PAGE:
02/12/21 Update: The Centers for Disease Control now recommends double-masking for additional protection against the spread of coronavirus. You can read more here.
Public health policy for slowing the spread of coronavirus has made it clear that masks are a key intervention. By inhibiting both the distribution and inhalation of potentially infectious droplets, wearers are less likely to be involved in a contagious social encounter.
Recently, White House advisor Dr. Anthony Fauci suggested that if one mask is good, two may be better. “So if you have a physical covering with one layer, you put another layer on, it just makes common sense that it likely would be more effective,” Fauci told Today. “That’s the reason why you see people either double masking or doing a version of an N95.”
Fauci’s comments followed a number of high-profile individuals, including several people attending the January 20 inauguration of President Joe Biden, being photographed wearing two layers of masks, typically a surgical-style mask held in place by a cloth mask. In February, the Centers for Disease Control recommended double-masking to further reduce the spread of the coronavirus.
According to University of California, San Francisco professor and infectious disease expert Dr. Monica Gandhi, the advice is sound—so long as you’re doing it properly.
“The objective is to improve both fit and filtration by layering a surgical and cotton mask,” Gandhi tells Mental Floss. “The surgical mask made of polypropylene electrostatically repulses the virus, whereas the cotton mask fibers physically block it. The fit is improved by tamping down the masks with two layers.”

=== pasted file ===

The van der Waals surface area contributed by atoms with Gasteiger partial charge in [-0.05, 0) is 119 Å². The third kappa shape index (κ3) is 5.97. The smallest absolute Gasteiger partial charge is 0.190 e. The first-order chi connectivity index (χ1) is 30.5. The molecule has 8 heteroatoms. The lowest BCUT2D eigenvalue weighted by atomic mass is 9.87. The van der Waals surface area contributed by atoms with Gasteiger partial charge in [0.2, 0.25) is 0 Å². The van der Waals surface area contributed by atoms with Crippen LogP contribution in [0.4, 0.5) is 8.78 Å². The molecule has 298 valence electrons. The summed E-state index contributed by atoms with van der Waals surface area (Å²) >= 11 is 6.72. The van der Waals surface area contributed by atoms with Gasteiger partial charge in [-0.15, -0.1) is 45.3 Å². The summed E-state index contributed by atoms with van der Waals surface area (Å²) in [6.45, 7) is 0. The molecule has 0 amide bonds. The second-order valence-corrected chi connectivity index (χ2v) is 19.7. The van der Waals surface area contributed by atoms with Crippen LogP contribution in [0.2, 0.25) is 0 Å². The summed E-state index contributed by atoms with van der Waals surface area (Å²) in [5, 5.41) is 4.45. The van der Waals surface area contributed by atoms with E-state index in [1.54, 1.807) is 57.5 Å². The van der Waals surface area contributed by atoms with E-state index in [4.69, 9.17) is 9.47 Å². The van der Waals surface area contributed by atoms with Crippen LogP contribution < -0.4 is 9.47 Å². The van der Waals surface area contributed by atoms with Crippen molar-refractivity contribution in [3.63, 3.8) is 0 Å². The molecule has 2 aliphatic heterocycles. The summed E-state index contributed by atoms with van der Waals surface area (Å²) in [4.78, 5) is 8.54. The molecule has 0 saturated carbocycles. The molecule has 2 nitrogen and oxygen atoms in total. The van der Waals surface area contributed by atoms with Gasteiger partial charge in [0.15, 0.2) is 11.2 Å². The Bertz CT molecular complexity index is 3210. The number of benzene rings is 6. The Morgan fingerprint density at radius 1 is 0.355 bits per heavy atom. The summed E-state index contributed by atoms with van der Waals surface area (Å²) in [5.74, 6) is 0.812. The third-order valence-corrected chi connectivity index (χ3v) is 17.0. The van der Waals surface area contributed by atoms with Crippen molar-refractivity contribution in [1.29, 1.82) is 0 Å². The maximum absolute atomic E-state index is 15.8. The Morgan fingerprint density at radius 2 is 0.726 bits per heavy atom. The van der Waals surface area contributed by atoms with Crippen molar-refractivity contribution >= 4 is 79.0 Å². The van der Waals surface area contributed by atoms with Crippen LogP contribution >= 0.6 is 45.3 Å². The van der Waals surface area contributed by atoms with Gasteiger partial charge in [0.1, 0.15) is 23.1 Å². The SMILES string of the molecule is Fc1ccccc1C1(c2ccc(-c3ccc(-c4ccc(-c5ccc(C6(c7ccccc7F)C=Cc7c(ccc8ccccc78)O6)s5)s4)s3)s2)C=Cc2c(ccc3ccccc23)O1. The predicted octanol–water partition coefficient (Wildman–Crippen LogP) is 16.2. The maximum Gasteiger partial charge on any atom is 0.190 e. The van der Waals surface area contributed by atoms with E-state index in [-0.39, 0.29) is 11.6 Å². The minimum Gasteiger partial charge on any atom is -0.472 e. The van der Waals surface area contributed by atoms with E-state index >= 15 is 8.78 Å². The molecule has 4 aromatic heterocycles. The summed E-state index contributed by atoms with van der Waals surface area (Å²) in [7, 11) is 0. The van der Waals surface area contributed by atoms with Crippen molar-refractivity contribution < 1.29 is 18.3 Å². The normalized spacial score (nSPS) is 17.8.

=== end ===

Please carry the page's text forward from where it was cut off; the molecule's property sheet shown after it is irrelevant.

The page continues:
The term “double-masking” is a bit of a misnomer. While accurate, the objective is to add a filtering layer to a cloth mask. Surgical masks, which are the disposable coverings typically worn in health care settings, have a filtering effect similar to the superior N95 mask, which are in short supply. But the surgical mask doesn’t conform to the face very well. By layering a homemade cotton mask on top, the wearer receives the benefit of the polypropylene layer without the gaps commonly seen around the nose and cheeks.
The effect is similar to cotton masks that already use a polypropylene layer. If you have one of these types of homemade masks, it’s not necessary to double-mask, Gandhi says.
In a new commentary [PDF] she co-authored with Virginia Tech engineering professor Linsey Marr for the journal Cell, Gandhi offered a reminder of how cloth masks work. Even though their woven fabric is permeable, the nature of cotton fibers means that pathogens have to navigate a kind of obstacle course, moving around bends and curves. Many aerosols can’t make the trip, slamming into fibers or sticking to them. This partial protection is bolstered by the addition of the surgical mask, which repels particles.
There are some caveats. While surgical masks are useful for double-masking, it’s important to make sure they’re made of polypropylene material. Gandhi says that masks labeled for “surgical” or “medical” use should be fine.
Double-masking is also no substitute for an N95 mask, which blocks 95 percent of airborne particles, is typically worn by health care professionals, and works best when it’s been fit-tested for a proper face seal. Double-masking is also no substitute for practicing the current social distancing guidelines.
If double-masking is superior, why are health experts advocating for it only now? It’s not exactly a new idea; filters for masks have been suggested previously. But Gandhi says the reinforcement is cropping up now for a good reason. “We always knew cloth masks alone didn’t block out all virus, but they were recommended to increase acceptability and because the surges were smaller before now,” she says. “We are now in our third and deadliest surge with a lot of circulating virus in this country, so increasing mask performance will help bring those transmission numbers down as we await mass vaccination to get out of the pandemic.”